‘Begoña, you have got to believe me,’ Patricia said, wearing a broken white velvet dress. She had just come from one of her book parties, Bego presumed. She decided to keep her mouth shut, even though some words were itching to be freed from her tongue. While she was in her study at the Passeig del Born, she noticed that a few books were not in alphabetical order.
‘Are you listening to me?’ Patricia said, divulging all kinds of secrets afterwards. She told the psychologist that Adriana had gone missing. The programmer had not shown up on work for some time and ominously, she left her notebook behind. Patricia and Bego could not get further than a boot screen which asked for a master password. It would not be feasible to decrypt the machine without knowing the credentials.
Bego remembered that the dark side of the world stopped in Sant Joan, Palma de Mallorca airport, on their flight towards the East. She had read that several heinous organizations had their roots on the subtropical isle, but she never connected these with Eastern Europe. What harm was there in a republic as the one described by Dilbert, Elbonia? Eastern Europe was on the rise and Adriana came from a respectable country, Slovakia. No reason to worry, one would think. Maybe there was something else about her. Was it fishy that her mother received critical acclaim, so much so that it seemed like overnight success? One theory might be that Adriana knew a secret formula to influence one’s success in the art scene and that somebody had found out about this rare finding. This was all conjecture on Bego’s part, but she had to connect the dots and find out what was true about her programmer’s past and her mother, the artist.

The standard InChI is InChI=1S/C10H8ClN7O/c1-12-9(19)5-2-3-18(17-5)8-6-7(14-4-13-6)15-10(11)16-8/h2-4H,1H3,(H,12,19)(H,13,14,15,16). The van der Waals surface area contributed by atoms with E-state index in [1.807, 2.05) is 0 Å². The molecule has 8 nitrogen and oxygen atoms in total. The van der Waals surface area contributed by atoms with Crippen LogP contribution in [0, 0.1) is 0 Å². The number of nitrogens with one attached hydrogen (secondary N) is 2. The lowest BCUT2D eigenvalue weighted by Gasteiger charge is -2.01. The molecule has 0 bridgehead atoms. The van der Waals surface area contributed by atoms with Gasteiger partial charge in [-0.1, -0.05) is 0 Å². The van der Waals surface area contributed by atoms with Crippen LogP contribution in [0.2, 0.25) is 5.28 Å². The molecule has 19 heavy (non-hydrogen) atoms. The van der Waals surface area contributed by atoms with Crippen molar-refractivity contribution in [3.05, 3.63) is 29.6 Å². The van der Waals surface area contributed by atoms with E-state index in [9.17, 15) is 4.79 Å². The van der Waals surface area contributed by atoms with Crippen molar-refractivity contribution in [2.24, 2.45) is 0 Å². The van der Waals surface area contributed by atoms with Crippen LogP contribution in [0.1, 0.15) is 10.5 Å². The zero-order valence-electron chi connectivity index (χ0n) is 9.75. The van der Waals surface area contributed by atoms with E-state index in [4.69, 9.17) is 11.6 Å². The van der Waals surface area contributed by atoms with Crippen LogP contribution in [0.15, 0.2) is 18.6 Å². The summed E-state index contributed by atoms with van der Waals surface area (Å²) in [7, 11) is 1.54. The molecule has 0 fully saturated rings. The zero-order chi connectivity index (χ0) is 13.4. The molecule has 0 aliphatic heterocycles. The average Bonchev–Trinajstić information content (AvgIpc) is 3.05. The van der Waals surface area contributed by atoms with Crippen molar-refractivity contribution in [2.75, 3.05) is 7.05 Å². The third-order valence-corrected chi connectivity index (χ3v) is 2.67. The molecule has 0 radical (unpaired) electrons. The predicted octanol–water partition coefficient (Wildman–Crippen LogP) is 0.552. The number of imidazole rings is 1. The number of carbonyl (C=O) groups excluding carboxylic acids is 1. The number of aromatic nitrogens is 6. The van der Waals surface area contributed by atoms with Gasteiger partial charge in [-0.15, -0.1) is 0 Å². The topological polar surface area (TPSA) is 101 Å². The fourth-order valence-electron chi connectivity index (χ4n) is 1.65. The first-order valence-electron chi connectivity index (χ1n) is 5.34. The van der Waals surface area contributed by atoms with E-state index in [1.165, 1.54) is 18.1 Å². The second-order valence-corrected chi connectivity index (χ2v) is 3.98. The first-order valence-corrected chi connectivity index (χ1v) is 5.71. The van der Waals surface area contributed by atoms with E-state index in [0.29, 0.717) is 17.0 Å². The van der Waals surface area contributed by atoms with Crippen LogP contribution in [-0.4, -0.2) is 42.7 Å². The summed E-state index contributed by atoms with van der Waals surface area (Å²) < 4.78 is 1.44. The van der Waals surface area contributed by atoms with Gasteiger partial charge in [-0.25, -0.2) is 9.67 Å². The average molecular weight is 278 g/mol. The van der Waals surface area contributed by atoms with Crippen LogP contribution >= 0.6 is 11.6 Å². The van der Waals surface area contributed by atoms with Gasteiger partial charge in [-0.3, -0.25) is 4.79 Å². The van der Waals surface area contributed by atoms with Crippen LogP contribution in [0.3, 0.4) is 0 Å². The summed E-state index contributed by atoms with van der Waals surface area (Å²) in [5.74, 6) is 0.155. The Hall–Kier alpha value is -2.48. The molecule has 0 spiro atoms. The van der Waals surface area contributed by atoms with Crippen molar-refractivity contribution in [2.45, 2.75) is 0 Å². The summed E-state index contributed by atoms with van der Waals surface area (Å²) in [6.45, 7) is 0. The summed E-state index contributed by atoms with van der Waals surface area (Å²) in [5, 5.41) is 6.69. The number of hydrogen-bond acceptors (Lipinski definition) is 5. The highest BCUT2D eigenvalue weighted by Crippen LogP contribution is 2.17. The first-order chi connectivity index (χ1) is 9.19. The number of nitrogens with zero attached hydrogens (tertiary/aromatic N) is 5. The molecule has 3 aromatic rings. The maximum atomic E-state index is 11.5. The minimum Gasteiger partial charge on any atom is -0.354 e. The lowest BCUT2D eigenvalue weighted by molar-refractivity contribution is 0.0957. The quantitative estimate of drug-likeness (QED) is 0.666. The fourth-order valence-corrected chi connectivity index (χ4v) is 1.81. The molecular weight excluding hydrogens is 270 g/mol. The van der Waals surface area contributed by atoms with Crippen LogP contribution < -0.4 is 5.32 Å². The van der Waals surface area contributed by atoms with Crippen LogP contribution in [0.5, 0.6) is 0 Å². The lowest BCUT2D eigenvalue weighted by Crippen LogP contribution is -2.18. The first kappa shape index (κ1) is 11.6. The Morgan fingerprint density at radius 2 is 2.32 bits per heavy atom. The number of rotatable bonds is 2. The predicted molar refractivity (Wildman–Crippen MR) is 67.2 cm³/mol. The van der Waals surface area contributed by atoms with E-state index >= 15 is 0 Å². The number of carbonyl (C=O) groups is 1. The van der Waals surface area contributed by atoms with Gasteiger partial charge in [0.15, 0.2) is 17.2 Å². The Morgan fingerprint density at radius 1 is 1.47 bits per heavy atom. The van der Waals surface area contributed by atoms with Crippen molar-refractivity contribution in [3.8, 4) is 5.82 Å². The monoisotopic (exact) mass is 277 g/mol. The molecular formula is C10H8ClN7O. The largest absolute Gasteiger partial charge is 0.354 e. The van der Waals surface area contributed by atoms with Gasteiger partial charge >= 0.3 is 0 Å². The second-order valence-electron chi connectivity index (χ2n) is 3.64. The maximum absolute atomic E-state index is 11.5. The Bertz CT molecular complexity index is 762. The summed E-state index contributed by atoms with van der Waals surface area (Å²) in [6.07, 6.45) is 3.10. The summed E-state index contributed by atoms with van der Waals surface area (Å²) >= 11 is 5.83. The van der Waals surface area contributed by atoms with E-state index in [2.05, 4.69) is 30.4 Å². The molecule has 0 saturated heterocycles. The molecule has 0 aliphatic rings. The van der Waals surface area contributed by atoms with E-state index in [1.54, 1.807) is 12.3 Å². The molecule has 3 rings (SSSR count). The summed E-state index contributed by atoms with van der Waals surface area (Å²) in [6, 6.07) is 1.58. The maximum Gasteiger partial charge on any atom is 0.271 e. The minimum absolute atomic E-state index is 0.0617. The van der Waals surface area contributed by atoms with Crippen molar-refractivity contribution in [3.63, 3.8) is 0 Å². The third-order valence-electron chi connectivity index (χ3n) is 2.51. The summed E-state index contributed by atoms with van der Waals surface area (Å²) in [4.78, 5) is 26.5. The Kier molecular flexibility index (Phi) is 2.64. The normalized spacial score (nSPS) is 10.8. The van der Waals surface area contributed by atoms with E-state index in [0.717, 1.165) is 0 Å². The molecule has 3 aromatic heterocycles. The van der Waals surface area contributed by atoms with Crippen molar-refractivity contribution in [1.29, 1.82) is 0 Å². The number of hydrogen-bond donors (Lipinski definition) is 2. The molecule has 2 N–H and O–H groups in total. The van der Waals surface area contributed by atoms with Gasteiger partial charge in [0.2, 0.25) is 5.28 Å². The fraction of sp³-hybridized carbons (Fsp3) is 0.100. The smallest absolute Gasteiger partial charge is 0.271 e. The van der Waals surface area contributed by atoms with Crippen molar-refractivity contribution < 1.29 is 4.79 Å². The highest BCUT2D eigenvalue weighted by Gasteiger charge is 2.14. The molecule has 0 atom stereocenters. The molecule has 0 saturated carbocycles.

Patricia tried to get Bego’s attention, but was met with a stare. The psychologist continued thinking about the programmer, what was her motive to change the world through code? Was code an answer to a problem? Or was she herself encoded? Which one was the mystery, the code she was writing or the code she left behind with her disappearance? The notebook. She had to know its credentials or she had to look elsewhere.
Bego saw Patricia’s questioning look. She never really liked her friend, who always made being in her company an honorable affair. Why was she, as a psychologist, less worthy of Patricia’s attention, who – it cannot be denied – was a publisher. What was so different about publishing books and counseling individuals? Both affairs nurtured the soul or was a book better than a real conversation? Or was it that Bego, for all intents and purposes, could not provide someone with helpful advice? She shuddered at this thought.
Flipping through a book and ignoring Patricia’s stare, the psychologist saw the title ‘Debugging’. She vaguely knew about this term and now learned that debugging was used to find out about shortcomings in someone’s code. Perhaps shortcomings was too optimistic and she should speak about faults or errors instead. Why couldn’t a human being be tested like a program as well? It’d make her life as a therapist easier and less error-prone. If only she knew a way how to do this.